The tiny New Zealand territory of Tokelau has declared a whaling sanctuary in its waters.
The new 290,000 sq km (112,000 sq mile) sanctuary brings the number in the South Pacific region to 11.
Tokelau's leader, Foua Toloa, said South Pacific countries had a "common responsibility" to protect its whales.
The sanctuary will have no immediate impact on whaling, but conservationists say it will strengthen the 1986 worldwide moratorium on whale hunting.
"Tokelau's decision to declare its exclusive economic zone a sanctuary for whales is based on our firm belief that we share a common responsibility in the Pacific for the protection of these species," Mr Toloa told a meeting of the South Pacific Whale Research Consortium in New Zealand.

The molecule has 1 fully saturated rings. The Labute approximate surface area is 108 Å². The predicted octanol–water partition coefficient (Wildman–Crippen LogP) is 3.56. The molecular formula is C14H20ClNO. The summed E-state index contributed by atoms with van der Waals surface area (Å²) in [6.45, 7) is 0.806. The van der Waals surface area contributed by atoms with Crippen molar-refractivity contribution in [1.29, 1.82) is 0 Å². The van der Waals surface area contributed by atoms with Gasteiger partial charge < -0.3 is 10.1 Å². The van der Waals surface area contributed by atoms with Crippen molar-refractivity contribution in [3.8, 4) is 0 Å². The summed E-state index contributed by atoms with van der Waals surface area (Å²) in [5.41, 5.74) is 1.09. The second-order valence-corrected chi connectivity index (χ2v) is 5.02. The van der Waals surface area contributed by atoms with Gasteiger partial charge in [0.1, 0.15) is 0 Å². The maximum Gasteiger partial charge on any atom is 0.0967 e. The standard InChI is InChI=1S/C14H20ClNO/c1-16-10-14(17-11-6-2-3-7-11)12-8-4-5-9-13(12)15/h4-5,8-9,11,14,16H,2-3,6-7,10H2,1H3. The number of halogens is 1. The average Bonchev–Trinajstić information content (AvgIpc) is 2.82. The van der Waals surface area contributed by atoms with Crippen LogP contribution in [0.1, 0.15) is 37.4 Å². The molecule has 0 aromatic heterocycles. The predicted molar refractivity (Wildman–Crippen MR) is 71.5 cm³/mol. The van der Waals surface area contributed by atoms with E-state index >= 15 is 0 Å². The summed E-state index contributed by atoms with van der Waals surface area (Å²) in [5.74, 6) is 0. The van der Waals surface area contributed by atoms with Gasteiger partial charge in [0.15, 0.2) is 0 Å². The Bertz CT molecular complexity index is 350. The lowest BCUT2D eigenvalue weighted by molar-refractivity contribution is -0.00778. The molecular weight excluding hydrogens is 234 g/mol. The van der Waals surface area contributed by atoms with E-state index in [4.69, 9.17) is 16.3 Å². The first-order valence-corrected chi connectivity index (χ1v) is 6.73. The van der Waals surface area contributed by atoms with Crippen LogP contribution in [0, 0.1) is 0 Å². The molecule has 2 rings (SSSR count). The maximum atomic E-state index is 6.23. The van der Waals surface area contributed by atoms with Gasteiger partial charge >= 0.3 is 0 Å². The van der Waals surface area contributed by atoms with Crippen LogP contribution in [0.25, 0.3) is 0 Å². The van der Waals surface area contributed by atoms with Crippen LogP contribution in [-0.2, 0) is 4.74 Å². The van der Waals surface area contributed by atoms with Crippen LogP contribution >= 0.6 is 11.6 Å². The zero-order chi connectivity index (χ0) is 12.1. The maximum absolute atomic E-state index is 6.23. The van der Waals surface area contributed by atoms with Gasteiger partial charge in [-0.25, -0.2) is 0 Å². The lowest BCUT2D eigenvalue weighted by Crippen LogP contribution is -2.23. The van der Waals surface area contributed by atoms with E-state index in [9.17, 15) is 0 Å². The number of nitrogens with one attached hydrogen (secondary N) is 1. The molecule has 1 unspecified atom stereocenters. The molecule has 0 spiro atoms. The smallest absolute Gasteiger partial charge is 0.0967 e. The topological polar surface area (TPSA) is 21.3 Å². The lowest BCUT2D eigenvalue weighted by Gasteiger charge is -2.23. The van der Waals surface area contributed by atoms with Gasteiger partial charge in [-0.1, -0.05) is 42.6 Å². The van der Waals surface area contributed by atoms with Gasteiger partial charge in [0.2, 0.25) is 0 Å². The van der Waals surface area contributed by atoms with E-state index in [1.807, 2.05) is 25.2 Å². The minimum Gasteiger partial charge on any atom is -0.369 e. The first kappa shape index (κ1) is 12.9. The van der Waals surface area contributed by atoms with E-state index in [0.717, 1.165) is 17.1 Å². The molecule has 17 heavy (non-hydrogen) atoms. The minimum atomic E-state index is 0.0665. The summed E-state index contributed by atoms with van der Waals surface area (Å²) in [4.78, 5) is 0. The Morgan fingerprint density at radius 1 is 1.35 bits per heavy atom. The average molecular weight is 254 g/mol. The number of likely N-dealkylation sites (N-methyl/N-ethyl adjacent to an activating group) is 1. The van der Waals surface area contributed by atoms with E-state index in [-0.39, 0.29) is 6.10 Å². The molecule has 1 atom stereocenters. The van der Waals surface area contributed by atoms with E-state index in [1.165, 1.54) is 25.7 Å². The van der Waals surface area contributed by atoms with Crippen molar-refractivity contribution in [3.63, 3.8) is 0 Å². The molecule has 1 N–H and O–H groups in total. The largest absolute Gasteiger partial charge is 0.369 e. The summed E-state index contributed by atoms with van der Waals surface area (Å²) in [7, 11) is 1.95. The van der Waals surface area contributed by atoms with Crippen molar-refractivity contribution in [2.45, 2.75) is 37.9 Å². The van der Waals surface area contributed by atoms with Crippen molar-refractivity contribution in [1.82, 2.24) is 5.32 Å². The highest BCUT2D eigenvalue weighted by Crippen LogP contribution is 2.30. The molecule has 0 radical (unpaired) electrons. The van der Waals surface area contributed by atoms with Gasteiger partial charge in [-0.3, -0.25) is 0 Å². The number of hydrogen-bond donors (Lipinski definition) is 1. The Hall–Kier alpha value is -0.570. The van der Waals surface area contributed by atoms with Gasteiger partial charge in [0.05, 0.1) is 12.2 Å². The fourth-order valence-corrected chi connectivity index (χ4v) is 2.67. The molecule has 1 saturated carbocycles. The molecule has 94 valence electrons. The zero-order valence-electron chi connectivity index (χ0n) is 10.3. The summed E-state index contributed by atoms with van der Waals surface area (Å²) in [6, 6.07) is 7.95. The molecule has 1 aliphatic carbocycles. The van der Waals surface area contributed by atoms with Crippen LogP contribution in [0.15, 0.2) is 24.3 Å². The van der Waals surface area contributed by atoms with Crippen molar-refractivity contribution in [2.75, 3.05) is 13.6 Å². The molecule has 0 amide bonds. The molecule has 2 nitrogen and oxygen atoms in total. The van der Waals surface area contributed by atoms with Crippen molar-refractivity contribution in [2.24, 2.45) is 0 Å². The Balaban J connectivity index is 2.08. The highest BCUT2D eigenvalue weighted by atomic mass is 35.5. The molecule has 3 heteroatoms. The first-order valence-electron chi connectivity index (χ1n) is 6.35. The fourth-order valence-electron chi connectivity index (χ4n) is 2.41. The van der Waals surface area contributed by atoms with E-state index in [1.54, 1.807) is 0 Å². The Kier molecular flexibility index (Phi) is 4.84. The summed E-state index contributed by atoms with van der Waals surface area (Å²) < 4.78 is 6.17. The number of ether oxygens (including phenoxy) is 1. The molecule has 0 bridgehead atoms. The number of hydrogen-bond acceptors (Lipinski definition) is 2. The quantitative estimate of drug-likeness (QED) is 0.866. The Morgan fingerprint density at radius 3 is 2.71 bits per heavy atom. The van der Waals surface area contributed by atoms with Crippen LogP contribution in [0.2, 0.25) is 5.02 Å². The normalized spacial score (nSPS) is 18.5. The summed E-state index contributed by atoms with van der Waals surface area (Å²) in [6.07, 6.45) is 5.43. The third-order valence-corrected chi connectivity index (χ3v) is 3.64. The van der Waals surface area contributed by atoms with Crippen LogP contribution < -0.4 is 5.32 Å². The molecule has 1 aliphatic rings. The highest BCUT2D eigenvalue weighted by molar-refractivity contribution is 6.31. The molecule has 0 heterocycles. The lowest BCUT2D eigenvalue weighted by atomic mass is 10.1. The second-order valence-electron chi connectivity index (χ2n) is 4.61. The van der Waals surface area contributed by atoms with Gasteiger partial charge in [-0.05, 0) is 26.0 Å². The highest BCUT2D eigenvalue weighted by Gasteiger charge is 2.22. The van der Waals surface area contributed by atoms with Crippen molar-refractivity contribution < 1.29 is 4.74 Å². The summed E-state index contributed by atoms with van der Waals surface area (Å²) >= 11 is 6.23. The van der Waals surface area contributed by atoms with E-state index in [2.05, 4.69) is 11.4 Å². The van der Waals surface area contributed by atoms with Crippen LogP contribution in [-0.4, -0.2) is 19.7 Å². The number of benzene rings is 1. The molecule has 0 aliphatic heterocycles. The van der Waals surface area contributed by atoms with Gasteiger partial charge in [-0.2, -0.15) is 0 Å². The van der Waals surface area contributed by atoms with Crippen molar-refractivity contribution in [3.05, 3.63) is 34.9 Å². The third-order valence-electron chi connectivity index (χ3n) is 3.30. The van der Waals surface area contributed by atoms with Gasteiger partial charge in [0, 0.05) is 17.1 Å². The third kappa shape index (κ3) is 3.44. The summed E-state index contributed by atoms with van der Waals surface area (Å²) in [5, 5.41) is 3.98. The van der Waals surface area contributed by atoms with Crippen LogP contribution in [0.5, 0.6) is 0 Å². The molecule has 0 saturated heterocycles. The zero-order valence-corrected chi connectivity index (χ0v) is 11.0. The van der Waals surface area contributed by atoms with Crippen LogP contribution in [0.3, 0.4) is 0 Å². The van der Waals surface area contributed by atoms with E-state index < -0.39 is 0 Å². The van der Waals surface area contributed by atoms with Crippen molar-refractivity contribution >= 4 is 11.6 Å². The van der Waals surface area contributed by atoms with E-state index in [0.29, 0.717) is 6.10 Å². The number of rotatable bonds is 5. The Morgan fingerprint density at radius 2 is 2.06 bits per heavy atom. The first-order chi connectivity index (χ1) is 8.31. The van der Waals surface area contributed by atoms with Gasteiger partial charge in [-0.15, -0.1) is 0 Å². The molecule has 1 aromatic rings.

"Whales don't recognise national boundaries and Tokelau would be remiss if we failed to support our Pacific island neighbours in the quest to help recovery of the whales in our region."
Scott Baker, a US member of the consortium, said the establishment of the sanctuary sent "a very strong messages to the global community and particularly to the whaling nations that they are in a minority".
Commercial whaling has been frozen by an international moratorium since 1986, but some 3,000 whales are killed every year by Norway, Japan and Iceland under loopholes in the legislation.
Japan kills several hundred whales each year for what is termed scientific research. Most of its hunting takes place in the Southern Ocean whale sanctuary in the Antarctic.
Tokelau's territory is just 12 sq km (4.7 sq miles) and lies halfway between Hawaii and New Zealand.
It has a population of 1,500 and has been administered from Wellington since 1926.